How to dry up the fluid of a middle ear infection

Written by kelli cooper
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Middle ear infections cause many symptoms including a clear fluid that can drain from the ear. This fluid contains bacteria. Middle ear infections are very common in childhood and rare in adults. In rare cases, surgical procedures are necessary to drain the fluid. Normally, they can easily be treated with conservative measures.

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  1. 1

    Make an appointment with your doctor. He or she can examine your child and determine the need for treatment. Doctors will usually wait 72 hours before administering medication if your child is generally healthy and is older than age 6 months.

  2. 2

    Give your child antibiotics as directed. This is a common treatment for ear infections that present with fluid. Make sure your child finishes the whole course of treatment, even if he or she feels better after a couple of days. Failure to do so can increase the chances the infection will return. Amoxicillin is the most commonly prescribed antibiotic for middle ear infections, but other options are available if your child is allergic.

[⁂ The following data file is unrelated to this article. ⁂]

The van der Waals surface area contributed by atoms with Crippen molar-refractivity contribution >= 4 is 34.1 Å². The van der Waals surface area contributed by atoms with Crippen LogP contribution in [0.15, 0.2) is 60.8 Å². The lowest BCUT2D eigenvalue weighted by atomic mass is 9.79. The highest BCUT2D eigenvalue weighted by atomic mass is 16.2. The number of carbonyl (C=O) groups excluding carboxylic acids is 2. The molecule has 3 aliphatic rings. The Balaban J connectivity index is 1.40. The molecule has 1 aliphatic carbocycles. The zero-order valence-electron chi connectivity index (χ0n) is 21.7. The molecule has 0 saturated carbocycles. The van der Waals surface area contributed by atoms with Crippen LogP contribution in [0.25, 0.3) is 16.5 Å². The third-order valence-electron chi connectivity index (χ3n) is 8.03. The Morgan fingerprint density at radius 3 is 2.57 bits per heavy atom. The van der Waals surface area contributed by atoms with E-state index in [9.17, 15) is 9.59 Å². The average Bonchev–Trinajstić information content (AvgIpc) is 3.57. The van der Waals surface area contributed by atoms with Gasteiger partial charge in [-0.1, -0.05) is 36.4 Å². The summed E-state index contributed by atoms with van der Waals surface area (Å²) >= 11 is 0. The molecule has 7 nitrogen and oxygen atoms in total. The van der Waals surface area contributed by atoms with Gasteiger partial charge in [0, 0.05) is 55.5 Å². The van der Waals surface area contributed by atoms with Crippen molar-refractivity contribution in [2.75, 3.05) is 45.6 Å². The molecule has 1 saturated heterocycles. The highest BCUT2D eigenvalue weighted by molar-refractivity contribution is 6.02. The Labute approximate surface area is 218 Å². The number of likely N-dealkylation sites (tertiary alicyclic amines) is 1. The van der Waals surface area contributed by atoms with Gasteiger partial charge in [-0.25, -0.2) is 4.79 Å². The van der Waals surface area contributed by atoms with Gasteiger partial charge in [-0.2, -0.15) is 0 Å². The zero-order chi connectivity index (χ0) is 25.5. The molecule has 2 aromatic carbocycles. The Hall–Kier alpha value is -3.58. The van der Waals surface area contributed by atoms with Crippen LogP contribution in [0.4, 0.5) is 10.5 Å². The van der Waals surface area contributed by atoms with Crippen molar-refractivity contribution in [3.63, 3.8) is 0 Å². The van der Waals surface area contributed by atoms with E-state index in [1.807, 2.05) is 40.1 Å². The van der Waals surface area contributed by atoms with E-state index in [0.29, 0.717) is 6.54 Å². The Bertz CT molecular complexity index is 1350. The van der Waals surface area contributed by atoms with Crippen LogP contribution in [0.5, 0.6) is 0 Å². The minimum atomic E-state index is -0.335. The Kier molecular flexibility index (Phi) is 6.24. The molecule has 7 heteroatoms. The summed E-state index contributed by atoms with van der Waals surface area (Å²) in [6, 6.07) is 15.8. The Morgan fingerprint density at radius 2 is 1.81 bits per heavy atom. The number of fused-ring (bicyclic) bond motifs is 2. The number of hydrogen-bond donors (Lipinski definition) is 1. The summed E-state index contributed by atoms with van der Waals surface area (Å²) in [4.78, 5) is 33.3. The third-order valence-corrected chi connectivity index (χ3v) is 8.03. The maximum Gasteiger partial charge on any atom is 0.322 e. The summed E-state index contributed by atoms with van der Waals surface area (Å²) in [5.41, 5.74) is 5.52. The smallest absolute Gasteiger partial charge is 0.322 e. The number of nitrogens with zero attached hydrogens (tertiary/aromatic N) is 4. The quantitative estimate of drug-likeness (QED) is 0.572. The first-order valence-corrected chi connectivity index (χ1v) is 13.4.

3. 3

    Talk to your doctor about surgery to drain the fluid if your child experiences recurrent infections that are not responding to antibiotics or if it is affecting his or her hearing. The most common procedure is called a myringotomy, which involves putting a small drainage tube through the eardrum. The tube drains the fluid and restores normal pressure between the middle ear and outer ear. This procedure will provide immediate relief. The tubes eventually come out naturally as your child grows, and the drainage holes will close up within a year.

Tips and warnings

  • Follow all of your doctor's instructions regarding the ear tubes. Your child will need to use special ear plugs when swimming and bathing. Your doctor can tell you where to get them. He or she might give you other suggestions as well.
  • Inserting the ear tubes does not guarantee your child will never get another ear infection. If the infections continue after 4 years of age, your doctor might recommend having your child's adenoids removed. They are responsible for trapping bacteria and other harmful organisms that enter the body, but if they frequently get infected themselves, they can lead to problems such as ear infections.

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